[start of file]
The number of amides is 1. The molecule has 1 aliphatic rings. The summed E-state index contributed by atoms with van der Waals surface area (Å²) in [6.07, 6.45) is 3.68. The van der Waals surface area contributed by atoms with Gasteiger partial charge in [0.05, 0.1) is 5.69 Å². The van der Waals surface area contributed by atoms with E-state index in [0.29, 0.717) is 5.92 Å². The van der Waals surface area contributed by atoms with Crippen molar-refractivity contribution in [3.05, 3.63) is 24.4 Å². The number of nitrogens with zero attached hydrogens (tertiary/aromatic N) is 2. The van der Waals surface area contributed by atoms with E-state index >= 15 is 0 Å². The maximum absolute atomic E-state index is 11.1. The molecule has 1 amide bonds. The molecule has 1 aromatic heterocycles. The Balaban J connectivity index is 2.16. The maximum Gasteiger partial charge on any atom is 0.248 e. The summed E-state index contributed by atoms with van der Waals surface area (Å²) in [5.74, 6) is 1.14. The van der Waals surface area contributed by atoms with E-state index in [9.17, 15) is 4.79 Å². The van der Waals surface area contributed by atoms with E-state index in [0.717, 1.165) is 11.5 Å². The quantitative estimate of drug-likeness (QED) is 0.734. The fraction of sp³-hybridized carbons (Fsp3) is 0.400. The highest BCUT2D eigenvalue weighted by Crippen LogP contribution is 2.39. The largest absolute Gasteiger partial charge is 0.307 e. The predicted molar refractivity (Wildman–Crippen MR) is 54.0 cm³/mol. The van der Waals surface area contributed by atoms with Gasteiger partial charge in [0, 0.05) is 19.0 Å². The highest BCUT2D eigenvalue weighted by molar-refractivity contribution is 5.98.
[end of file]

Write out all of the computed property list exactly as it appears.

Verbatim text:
The number of amides is 1. The molecule has 1 aliphatic rings. The summed E-state index contributed by atoms with van der Waals surface area (Å²) in [6.07, 6.45) is 3.68. The van der Waals surface area contributed by atoms with Gasteiger partial charge in [0.05, 0.1) is 5.69 Å². The van der Waals surface area contributed by atoms with E-state index in [0.29, 0.717) is 5.92 Å². The van der Waals surface area contributed by atoms with Crippen molar-refractivity contribution in [3.05, 3.63) is 24.4 Å². The number of nitrogens with zero attached hydrogens (tertiary/aromatic N) is 2. The van der Waals surface area contributed by atoms with E-state index >= 15 is 0 Å². The maximum absolute atomic E-state index is 11.1. The molecule has 1 amide bonds. The molecule has 1 aromatic heterocycles. The Balaban J connectivity index is 2.16. The maximum Gasteiger partial charge on any atom is 0.248 e. The summed E-state index contributed by atoms with van der Waals surface area (Å²) in [5.74, 6) is 1.14. The van der Waals surface area contributed by atoms with E-state index in [9.17, 15) is 4.79 Å². The van der Waals surface area contributed by atoms with E-state index in [0.717, 1.165) is 11.5 Å². The quantitative estimate of drug-likeness (QED) is 0.734. The fraction of sp³-hybridized carbons (Fsp3) is 0.400. The highest BCUT2D eigenvalue weighted by Crippen LogP contribution is 2.39. The largest absolute Gasteiger partial charge is 0.307 e. The predicted molar refractivity (Wildman–Crippen MR) is 54.0 cm³/mol. The van der Waals surface area contributed by atoms with Gasteiger partial charge in [0, 0.05) is 19.0 Å². The highest BCUT2D eigenvalue weighted by molar-refractivity contribution is 5.98.